Skip to main content

Supreme Court Rules Trump Can Stay on Colorado Ballot

Justices say only Congress can remove candidates for federal office from the presidential ballot.

By Susan Frederick and Helen Brewer  |  March 4, 2024

Only Congress can remove candidates for federal office from the presidential ballot, the U.S. Supreme Court says, overturning a Colorado Supreme Court decision that would have removed Donald Trump from that state’s primary ballot.

Six Colorado voters sought to remove Trump from the 2024 presidential ballot, arguing he was ineligible to run for president again because of his role in the events of Jan. 6, 2021. In December, the Colorado Supreme Court agreed and ordered Colorado Secretary of State Gena Griswold to remove Trump from the state’s Republican primary ballot. Trump appealed to the Supreme Court.

In a unanimous per curiam opinion, the court held that the Colorado Supreme Court lacks the constitutional authority to remove a candidate for federal office from the presidential ballot "[b]ecause the Constitution makes Congress, rather than the States, responsible for enforcing Section 3 [of the 14th Amendment] against federal officeholders and candidates."

To support its ruling, the court said the purpose of the 14th Amendment, which was drafted in 1865 and ratified in 1868, was to strengthen the still-fragile, post-Civil War Union by expanding the federal government’s authority over the states. In particular, Section 3, known as the disqualification clause, was drafted to prevent former confederates from returning to positions of power. It bars those who “shall have engaged in insurrection or rebellion” from holding federal office.

The court reasoned that Section 5 of the 14th Amendment, known as the enforcement provision, allows Congress, not the states, to determine who is disqualified under Section 3. It held that, “Congress’ Section 5 power is critical when it comes to Section 3,” and that there is no way to enforce the disqualification clause of Section 3 without the enforcement clause of Section 5. The court concluded that although a state may disqualify candidates seeking to hold state offices, there must be an act of Congress to disqualify a candidate running for federal office, particularly a candidate running for president.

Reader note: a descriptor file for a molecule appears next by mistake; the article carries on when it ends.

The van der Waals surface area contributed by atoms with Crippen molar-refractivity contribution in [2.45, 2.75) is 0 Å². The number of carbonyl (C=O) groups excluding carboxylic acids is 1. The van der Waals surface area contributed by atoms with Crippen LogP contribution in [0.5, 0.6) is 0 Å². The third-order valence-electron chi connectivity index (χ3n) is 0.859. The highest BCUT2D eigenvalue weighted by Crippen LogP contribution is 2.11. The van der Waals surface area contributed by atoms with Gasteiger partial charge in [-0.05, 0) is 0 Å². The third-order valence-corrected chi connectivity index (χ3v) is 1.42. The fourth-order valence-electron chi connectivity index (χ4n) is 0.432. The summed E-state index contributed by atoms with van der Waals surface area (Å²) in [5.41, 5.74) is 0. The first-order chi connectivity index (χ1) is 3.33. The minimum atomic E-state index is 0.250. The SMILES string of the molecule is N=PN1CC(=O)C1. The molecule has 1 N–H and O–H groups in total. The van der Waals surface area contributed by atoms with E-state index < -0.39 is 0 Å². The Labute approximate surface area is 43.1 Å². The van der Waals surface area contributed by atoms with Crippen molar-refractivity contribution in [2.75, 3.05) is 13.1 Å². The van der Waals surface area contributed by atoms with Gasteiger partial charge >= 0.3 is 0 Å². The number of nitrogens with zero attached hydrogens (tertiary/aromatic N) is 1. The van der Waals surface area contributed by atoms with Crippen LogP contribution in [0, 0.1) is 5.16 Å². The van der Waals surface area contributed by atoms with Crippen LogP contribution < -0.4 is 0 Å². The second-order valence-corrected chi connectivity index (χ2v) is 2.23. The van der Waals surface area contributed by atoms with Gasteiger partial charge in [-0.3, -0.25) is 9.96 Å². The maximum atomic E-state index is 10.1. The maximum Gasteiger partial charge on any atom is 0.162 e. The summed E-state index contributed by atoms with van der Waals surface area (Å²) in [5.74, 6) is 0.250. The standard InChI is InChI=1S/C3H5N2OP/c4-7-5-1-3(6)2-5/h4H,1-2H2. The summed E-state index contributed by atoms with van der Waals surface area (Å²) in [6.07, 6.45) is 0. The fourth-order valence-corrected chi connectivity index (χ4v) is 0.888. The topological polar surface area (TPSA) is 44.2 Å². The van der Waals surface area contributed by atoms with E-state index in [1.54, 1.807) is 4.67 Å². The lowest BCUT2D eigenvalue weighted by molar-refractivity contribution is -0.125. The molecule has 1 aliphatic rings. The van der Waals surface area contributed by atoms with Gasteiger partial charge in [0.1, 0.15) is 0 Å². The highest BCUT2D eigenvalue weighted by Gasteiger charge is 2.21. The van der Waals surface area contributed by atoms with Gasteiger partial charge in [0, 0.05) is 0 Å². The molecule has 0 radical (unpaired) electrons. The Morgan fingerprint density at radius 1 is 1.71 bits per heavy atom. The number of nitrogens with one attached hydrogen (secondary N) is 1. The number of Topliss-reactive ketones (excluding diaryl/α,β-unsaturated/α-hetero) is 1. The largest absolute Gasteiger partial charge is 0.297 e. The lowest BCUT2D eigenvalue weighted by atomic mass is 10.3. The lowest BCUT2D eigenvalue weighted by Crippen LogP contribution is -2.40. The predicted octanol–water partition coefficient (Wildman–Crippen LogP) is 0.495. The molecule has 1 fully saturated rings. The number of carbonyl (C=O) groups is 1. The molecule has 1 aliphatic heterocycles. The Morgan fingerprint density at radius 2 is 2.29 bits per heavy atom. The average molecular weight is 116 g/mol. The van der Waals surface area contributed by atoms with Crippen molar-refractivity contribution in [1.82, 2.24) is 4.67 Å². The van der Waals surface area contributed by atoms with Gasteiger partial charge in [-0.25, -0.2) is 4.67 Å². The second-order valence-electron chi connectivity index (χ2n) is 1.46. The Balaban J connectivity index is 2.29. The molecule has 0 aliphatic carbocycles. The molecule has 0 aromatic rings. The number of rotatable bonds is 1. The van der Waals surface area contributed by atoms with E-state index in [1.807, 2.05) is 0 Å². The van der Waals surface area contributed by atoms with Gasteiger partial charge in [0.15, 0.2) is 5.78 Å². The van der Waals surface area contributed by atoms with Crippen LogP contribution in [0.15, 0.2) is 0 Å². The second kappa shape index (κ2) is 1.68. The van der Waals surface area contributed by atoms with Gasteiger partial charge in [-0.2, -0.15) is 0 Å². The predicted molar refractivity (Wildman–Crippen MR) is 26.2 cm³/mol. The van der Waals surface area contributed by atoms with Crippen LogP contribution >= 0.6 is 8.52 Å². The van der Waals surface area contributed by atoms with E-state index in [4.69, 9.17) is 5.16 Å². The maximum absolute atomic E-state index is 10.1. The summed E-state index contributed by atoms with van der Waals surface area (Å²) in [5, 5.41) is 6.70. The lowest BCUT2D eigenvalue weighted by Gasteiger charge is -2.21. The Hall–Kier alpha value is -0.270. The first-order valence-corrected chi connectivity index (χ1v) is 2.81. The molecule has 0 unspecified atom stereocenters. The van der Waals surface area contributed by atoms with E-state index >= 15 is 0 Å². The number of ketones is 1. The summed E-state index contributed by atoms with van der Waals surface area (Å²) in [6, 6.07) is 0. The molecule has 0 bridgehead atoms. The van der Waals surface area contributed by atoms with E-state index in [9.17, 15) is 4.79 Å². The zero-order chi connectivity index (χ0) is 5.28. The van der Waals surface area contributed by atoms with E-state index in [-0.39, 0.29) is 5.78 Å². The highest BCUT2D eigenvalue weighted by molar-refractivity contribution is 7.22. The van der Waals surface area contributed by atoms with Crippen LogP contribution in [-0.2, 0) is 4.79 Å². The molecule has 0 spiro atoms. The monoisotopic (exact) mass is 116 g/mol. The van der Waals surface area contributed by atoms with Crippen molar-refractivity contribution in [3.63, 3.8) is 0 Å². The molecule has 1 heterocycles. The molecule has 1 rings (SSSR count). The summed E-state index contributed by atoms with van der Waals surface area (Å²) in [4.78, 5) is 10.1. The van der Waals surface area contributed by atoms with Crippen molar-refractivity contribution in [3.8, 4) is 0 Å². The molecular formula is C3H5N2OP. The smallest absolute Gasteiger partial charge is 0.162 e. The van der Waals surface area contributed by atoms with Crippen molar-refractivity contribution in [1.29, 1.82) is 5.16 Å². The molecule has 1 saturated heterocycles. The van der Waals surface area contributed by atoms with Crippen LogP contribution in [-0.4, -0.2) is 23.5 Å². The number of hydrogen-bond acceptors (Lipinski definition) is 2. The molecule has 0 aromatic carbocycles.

Justice Amy Coney Barrett wrote a concurring opinion and agreed that states lack authority to enforce Section 3, but also would have decided whether federal legislation is the only way it can be enforced. Justices Sonia Sotomayor, Elena Kagan and Ketanji Brown Jackson also wrote a joint concurring opinion agreeing only with the judgment that allowing Colorado to remove a presidential candidate from the ballot would “create a chaotic state-by-state patchwork, at odds with our Nation’s federalism principles.”

Trump had been disqualified from the ballot in Colorado, Maine and Illinois, and his presence on the ballot had been challenged in 35 states, where the issue had been dismissed by some courts and was pending in others. He was disqualified in Colorado and Illinois by courts and by the secretary of state in Maine. Beyond their concerns with differing state approaches for disqualification, the concurring justices maintained that the majority opinion should have issued a narrower ruling that did not specify a need for congressional enforcement of Section 3 because neither party had raised that issue.

Susan Frederick is NCSL’s senior federal affairs counsel.

Helen Brewer is a policy specialist in NCSL’s Elections and Redistricting Program.

  • Contact NCSL

  • For more information on this topic, use this form to reach NCSL staff.